Check the Dog Lover Guide to Summer Reading

Ahhhhh, Summer Reading!

Is there anything better than lounging outside on a beautiful summer evening with a good book in hand? If so, I haven’t found it yet!

This year we have come from a particularly difficult period and I wanted to focus on books that add a lot of value. For the first time, this List does not contain novels! How strange it is! However, there is a memoir that reads like a Novel, useful non-fiction books and, of course, a ton of pet-friendly children’s books.

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The perfect beach read packaged in a memoir! When Kate MacDougall leaves her stable but unfilled job at Sotheby’s to walk dogs, her mother is not on board. Fortunately, it’s her partner, so she dives in and creates a travel agency for dogs. The memoir is a coming-of-age story told through the dogs she and her employees walk through the neighborhoods of London. Each chapter tells an anecdote about one of the dogs she cares for and how the fate of the dog relates to Kate’s developing story. It’s a well-made and entertaining story with a lot of endearing moments. Anyone who has ever loved a dog will relate to the stories Kate told and the experiences she had with dogs — and their owners. A quick and fluffy read full of heart, perfect to throw in your bag to read on a park bench.


When an animal dies, a piece of your heart goes with it. For those of us who love animals, we know how deep the pain of their passed away is. Unfortunately, this pain is often rejected: “It’s enough to have another dog!”This book attempts to honor the pain of losing a pet and offers a series of stories, tips and journal prompts to guide you along the way. I’ll be honest: this book is not for everyone. In some places it’s a bit woo and in others it’s preaching (for example, she says not to drink decaffeinated coffee until 2 o’clock at night, which I think has nothing to do with it and makes me feel grumpy because I literally drink a full coffee every day at 2 o’clock.. can you tell I’m protecting my coffee habit?).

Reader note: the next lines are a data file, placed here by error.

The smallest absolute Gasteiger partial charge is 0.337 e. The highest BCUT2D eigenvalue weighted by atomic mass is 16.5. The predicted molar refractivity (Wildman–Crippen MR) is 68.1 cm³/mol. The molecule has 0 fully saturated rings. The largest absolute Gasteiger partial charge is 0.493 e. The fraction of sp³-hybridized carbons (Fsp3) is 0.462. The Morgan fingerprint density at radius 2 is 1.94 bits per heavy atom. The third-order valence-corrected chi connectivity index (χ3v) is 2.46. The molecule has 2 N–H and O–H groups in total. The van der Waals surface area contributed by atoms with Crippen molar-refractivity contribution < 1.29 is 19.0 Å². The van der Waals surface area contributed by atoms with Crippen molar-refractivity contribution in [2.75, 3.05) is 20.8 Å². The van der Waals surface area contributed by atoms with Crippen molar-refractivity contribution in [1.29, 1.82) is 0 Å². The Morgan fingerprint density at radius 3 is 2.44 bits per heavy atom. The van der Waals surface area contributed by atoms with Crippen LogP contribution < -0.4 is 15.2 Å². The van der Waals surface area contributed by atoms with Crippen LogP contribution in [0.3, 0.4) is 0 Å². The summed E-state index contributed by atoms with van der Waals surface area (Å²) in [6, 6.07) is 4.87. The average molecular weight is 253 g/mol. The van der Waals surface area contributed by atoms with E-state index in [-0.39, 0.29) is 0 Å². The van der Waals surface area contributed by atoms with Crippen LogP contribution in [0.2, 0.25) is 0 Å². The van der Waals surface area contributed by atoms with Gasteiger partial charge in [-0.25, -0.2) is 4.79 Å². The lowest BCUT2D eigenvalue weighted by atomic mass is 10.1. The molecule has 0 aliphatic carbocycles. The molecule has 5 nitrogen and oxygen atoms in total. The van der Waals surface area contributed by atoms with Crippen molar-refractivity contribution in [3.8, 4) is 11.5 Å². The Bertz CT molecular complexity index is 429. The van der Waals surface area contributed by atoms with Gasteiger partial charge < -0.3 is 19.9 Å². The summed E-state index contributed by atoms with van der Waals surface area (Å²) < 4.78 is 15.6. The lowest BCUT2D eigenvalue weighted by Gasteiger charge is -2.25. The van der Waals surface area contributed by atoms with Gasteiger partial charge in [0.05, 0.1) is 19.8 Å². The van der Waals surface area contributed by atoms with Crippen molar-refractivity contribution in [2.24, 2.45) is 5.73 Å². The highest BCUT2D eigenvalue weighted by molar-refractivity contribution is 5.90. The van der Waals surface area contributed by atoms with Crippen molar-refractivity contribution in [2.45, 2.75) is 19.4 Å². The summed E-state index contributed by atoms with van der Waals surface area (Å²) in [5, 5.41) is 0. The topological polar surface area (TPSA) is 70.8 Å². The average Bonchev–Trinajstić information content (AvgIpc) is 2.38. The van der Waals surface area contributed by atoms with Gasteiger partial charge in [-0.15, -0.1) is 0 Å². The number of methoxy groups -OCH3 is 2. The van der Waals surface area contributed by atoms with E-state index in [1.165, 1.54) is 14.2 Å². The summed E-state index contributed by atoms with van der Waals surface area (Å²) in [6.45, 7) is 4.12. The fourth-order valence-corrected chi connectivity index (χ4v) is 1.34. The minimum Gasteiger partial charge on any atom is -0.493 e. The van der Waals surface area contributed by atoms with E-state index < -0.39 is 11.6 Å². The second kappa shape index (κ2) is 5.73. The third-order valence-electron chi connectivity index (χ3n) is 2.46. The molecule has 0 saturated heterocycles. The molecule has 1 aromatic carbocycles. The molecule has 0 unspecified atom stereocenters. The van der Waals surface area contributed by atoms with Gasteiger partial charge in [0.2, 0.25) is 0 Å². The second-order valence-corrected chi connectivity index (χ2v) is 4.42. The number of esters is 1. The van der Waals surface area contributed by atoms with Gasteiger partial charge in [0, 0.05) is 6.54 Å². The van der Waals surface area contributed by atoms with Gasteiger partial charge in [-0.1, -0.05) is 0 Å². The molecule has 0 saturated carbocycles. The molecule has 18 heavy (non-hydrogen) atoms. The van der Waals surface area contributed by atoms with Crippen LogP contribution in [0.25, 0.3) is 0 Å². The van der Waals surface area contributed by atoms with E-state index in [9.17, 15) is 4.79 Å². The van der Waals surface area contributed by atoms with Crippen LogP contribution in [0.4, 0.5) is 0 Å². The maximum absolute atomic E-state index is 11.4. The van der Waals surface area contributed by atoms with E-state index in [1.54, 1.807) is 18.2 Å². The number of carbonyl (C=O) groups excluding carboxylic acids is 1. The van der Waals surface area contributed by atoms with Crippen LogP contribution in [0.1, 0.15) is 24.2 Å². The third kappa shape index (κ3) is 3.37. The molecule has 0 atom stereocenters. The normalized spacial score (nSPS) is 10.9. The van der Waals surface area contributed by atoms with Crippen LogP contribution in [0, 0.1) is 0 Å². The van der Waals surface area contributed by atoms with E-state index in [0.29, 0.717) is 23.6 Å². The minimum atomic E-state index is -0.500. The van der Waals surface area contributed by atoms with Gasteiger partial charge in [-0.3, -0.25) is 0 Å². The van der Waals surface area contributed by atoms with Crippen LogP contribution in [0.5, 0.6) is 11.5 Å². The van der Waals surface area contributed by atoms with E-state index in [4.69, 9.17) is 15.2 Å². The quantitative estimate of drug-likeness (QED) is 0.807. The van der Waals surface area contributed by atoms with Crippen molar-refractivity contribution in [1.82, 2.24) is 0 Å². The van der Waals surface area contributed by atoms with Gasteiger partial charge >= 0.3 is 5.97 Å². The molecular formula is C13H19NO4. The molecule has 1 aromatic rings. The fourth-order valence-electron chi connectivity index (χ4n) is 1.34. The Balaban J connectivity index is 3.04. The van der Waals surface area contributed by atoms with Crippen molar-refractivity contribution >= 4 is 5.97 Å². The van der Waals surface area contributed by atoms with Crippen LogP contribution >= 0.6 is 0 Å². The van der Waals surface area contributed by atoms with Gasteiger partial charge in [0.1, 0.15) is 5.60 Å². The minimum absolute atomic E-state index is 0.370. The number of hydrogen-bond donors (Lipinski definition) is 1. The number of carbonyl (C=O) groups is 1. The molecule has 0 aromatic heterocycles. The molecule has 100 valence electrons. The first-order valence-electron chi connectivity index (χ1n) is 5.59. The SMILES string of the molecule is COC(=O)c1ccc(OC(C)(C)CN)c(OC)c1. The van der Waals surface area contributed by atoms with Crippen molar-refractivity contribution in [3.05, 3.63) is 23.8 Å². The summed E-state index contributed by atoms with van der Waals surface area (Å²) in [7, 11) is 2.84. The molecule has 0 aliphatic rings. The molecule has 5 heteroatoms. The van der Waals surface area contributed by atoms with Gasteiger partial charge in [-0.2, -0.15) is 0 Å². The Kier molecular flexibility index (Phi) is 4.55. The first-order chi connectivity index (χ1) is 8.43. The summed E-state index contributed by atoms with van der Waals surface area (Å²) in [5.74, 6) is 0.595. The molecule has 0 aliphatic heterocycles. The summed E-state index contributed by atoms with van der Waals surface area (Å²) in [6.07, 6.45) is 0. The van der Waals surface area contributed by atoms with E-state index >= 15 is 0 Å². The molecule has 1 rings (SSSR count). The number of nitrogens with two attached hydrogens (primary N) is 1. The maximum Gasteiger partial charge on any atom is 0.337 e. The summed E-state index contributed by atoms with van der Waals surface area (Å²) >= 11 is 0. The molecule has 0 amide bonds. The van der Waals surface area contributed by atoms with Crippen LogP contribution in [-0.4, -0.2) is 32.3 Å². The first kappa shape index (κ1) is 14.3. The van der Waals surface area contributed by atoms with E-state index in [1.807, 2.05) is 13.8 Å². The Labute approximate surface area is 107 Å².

Anyway, this is a good guide that gives you permission to feel what you need to feel, how deeply you need to feel it and for how long. The prompts are thoughtful and even leave room for inserting pictures, which can become a memory keeper of the life of your beloved pet. I also think that if someone you love loses a pet, as a gift, this could be the perfect and thoughtful way to let them know that you care.


If this book had nothing else to offer, it would still be worth putting it on your shelf for the beautiful photography. However, it contains a lot of useful information with a ton of practical tips. This is a natural care guide, and I was delighted that it was about much more than food and visits to the vet. In fact, the majority of the book covers behavior, training, safety, walking, etc. It starts with a super helpful section on exercise and safe activity monitoring – much appreciated by me as we try to balance Cooper’s need for body activity with his aging body. There is also an entire section – the second half of the book – about mental health. It’s deep, thorough and friendly.

For me, I sometimes hesitate to dive into discussions about “natural dogs” because I don’t like the way the conversation (usually) focuses on food. If you’ve been around for a while, you know that I don’t feed raw (and yes, this book certainly promotes a raw diet), but I was delighted to see the emphasis on a holistic and global approach to raising a natural dog that went far beyond a simple raw diet. The mental exercises chapter alone is worth it! Get this one if you are looking for tips for a sweet life to enjoy your dog. Highly recommended!